The 10 Best Drowning Pool Songs of All-Time
Drowning Pool was founded in Dallas, Texas, in 1996. Drummer Mike Luce and guitarist C.J. Pierce formed the group with bassist Steve Benton after relocating to Dallas from New Orleans. The group was originally an instrumental trio; they shifted their sound after adding Dave “Stage” Williams as their vocalist. They had immediate success after the group Sevendust received their demo. They released their first album in 2001, Sinner. Their fanbase grew after they performed at Ozzfest. Sadly, Williams died of natural causes on August 3, 2002. However, the group kept going. They released Sinema, a chronicle of their tour in 2002. They replaced Williams with Jason “Gong” Jones, and after two years on the road, Wind-Up Records signed the group. They recorded their second album, Desensitized, in 2004, produced by Jay Baumgardner, who also worked with Godsmack. Another lineup change in 2006 when Soil singer Ryan McCombs replaced Jones on their album Full Circle and a live album Loudest Common Denominator. Suicide Hook vocalist Jasen Moreno replaced McCombs in 2013, appearing on the group’s album Resilience and their 2016 album Hallelujah. These are the top 10 Drowning Pool Songs of all time.
10. Break You
The opening guitar riffs feel sinister. The lyrics are about someone who’s under the rainstorms of life and feels like they can’t escape. The driving beat and the drum licks bring out the message pitch perfectly. As you listen to the refrain of the song, you hear the brokenness in the music. The I is about life and not a person. It sounds very personal.
This song starts off with a cacophonous drum solo. When something terrible happens in life, it can throw you off to the point of not caring what happens next. The vocals in the song sound like primal scream therapy. One of the stand out lyrics is “sometimes I supposed to have believed reality now.” It’s a call to live to try and find a way through everything thrown at you, even when it’s like an anchor drowning you.
The song starts off with raindrops evoking a dreary day that parallels the soul when something breaks our hearts. Paralyzed is a different sound for the group. Even though there is some of the group’s rawness, it’s much softer and more analytical. The drum licks are still heavy, but the low-key guitar in the background and near echo in the vocals give the listener a different experience from other Drowning Pool songs.
7. Love and War
Many artists have done songs using the analogy of love and war. Drowning Pool’s lyrics have multiple meanings. One is that the character in the piece left for the battlefield in a literal war and wants to return home. The other is that he fled the relationship and grew to regret it. Whatever way you choose to walk away, there are heavy emotions behind the decision that can later turn to regret.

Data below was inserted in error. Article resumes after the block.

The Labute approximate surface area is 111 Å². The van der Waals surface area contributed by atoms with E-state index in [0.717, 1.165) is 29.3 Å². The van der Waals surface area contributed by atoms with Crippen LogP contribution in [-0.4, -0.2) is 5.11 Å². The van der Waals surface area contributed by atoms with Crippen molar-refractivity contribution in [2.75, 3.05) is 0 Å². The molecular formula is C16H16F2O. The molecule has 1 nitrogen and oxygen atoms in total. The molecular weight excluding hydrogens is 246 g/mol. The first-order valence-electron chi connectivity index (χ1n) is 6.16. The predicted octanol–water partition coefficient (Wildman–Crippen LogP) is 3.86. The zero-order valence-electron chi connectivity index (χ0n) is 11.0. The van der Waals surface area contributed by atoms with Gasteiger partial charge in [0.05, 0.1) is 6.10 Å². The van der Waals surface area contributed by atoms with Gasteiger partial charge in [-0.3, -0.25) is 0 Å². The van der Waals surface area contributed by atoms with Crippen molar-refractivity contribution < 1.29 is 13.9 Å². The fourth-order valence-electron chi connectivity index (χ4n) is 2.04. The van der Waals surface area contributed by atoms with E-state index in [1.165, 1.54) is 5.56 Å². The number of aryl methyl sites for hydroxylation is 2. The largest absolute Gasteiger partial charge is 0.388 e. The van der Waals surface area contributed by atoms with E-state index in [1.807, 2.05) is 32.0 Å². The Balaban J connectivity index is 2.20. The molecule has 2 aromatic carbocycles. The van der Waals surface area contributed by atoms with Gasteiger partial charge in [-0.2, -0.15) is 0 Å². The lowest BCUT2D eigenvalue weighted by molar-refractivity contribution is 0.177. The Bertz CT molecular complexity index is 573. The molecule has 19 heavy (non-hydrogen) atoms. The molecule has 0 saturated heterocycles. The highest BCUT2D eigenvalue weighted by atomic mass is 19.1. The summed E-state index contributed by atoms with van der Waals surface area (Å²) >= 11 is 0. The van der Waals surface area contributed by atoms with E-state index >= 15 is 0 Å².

6. Reason I’m Alive
Sometimes we know that the reason we are still alive and kicking is because we’re survivors. Dissolution of a relationship can create horrible scars that sometimes don’t heal no matter how hard we try to put them behind us. Other times we hope that seeing how they caused us pain will hurt them and maybe even bring them back to us. Typically, it turns into morbid self-flagellation.
Breaking apart from religious and spiritual beliefs can be far too easy when we pray to empty air. Each line is amplified by loud drum licks and heady vocals that make you feel the pain in the song to your core. It’s a grim portrait of isolation and feeling like no matter what you ask for, it will never happen.
4. 37 Stitches
Drowning Pool strips their music down quite a lot on this song. In the background, you hear some subtle guitar riffs. Even as heavier drum riffs begin in the song, it still has an incredible calm absence. It’s a standout because it allows the listener to get lost in the lyrics. The image of 37 stitches is about trying to sew the pieces of your heart back together when you have had it ripped out of your chest.
3. In Memory Of
This song has elements of Angry Chair by Alice in Chains. The song has a sweeping feel with lyrics about the melancholy side of love. Even though this song lent itself to lost romantic love, it’s also about the family and lost friends. As the lyrics progress, it becomes a plaintive wish for one more last moment, so there is one more thing that they can remember about the person who left too soon.
2. Step Up
This song crosses over into the metal genre. It’s a powerhouse of a song with a constant driving beat. Throughout the piece, it gives you energy and would work well for striving to run that extra mile. The song’s refrain is about pushing the limits and not letting yourself be knocked down even if you have many times before.
According to The Machine Shop, this is the song that the group always plays during their concerts. It’s no wonder because it is the Drowning Pool’s most well-known song. Additionally, when CJ Pierce was asked about it, he said the group loves playing it because the fans have so much energy. This song is everything a cross-genre piece should be. You can hear the heavier side of grunge with a ton of metal influences. Throughout the song, the group delivers such intense energy with every element of the music. The lyrics in the song are about refusing to be pushed around and going to extremes to keep moving forward. There’s also an intense denial in this song because even as angry as you can sometimes get, it’s easier to scream and get mad than to break down and let your emotions show.